SAGANA, Kenya — The old women sit quietly along the veranda, trees extending their branches over the houses, and a vegetable garden surrounding them. Nearby, someone is preparing corn and beans for lunch.
St. Mary’s Village of Sagana, located 62 miles north of Nairobi, is a home for abandoned elderly and incapacitated women, but it looks like a typical Kenyan rural homestead.
Traditionally, extended African families live together in homesteads with houses grouped together, similar to the way St Mary’s is set up. Growing old meant relying on younger family members to take over caregiving duties for the elders in their own home.
But that practice is changing. Countries are urbanizing fast and the younger generation is leaving their villages to work in cities or to go abroad to pursue professional careers. The trend means elderly Kenyans increasingly are being left to struggle alone with disease and health problems in their rural homes.
Father James Chiomio, an Italian Consolata Missionary, founded St. Mary’s in 1974 to serve blind, deaf and elderly women who were abandoned by the community, especially those who had Hansen’s disease, commonly known as leprosy. While leprosy has significantly declined, many elderly still are need of care. Nuns from the Society of Nirmala Dasi Sisters in Kerala, India, have managed the home since it opened.
At St. Mary’s, Jacinta Njeri, 85, spends her days sleeping on a thin mattress on the veranda of her room. Like many other women at the village, Njeri has no family to take care of her. She has been in the home for more than 20 years.
When she can’t sleep anymore, she sits up for a few minutes but cannot walk. From dawn to dusk, she lies here until she is moved back inside her room.
“Uzee hauna dawa, dawa ni kifo tu,” she lamented repeatedly. (“Old age has no medicine, the only medicine is death.”)
Sister Roslin Thalakotture, one of three Nirmala Dasi Sisters running the home said only one man, who claims to be her nephew, visits.
“The young people come here and say, ‘Please, let us give you a little money for our old mother to stay at the home,'” said Sister Thalakotture, who worries that the African culture of caring for the elderly is fading away. “Then, once in a while, especially during Christmas, they come and visit and that’s all.”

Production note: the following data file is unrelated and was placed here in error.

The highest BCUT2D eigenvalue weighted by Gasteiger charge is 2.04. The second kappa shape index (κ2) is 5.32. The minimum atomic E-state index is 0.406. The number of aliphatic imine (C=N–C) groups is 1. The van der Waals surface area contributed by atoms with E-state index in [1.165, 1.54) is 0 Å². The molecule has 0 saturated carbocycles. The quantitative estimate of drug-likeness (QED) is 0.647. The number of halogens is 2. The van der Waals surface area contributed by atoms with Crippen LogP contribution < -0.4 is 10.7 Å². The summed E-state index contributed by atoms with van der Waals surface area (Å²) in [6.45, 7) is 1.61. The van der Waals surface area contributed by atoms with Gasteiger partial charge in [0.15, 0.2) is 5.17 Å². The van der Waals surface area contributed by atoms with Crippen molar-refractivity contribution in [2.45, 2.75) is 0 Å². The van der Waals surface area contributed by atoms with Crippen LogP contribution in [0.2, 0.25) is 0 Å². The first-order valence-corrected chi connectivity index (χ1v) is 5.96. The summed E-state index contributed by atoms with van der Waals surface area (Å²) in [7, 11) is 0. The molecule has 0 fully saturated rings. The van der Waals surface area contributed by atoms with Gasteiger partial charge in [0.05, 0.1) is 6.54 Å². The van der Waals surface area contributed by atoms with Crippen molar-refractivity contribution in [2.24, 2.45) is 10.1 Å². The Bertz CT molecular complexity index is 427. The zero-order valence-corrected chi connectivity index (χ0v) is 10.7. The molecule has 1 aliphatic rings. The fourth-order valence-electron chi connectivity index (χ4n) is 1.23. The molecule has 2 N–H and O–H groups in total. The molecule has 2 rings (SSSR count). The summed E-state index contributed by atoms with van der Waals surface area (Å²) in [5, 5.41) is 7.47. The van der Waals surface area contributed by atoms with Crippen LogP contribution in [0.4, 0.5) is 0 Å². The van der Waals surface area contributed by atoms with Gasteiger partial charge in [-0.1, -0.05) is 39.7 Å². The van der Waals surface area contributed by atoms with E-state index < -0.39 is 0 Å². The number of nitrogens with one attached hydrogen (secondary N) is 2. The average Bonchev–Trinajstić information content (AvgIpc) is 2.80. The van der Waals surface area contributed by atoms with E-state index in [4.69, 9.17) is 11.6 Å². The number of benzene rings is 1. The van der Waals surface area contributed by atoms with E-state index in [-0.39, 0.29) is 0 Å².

Nirmala Dasi Sister Rosily Kokandan is a trained nurse ministering at the village. She is worried about the deteriorating health of the older women because of family neglect and loneliness.
“When no family member visits them for a long period, they become very sad,” Sister Kokandan said. “They feel neglected and abandoned by the people they care about. They question the love of their family members very much and become depressed. Most of the medication I administer here is for depression.”
As the women took their lunch and shared everyday life experiences, one of them expressed her frustration. “Let’s not fool ourselves,” she said. “We are here in this home because no one wants us. Our children have no time for us and don’t want anything to do with us. They feel we have become a nuisance to them. We shall die in this home and be buried here like people who never had family members.”
Francis Murage brought his mother, who is almost 90 and blind, to St. Mary’s four years ago. He and his wife became unable to care for her after six years because they had to work to support their three young children in a one-room home in Nairobi. Murage said his two sisters, both raising multiple children themselves, are no help.
As the only son, he felt responsible for his mother’s care.
“I really didn’t want to take her to the elderly people’s home but that was my only option. I fought very much with my sisters about my mother’s care because they didn’t even want to see her. Life is better for her at St. Mary’s than in our house,” Murage said.
Sister Thalakotture warned against fully blaming the younger generation for neglecting their parents. She said times have changed and Kenya must embrace the idea of placing the aged in homes where they can be given better care, instead of leaving the burden in the hands of their children.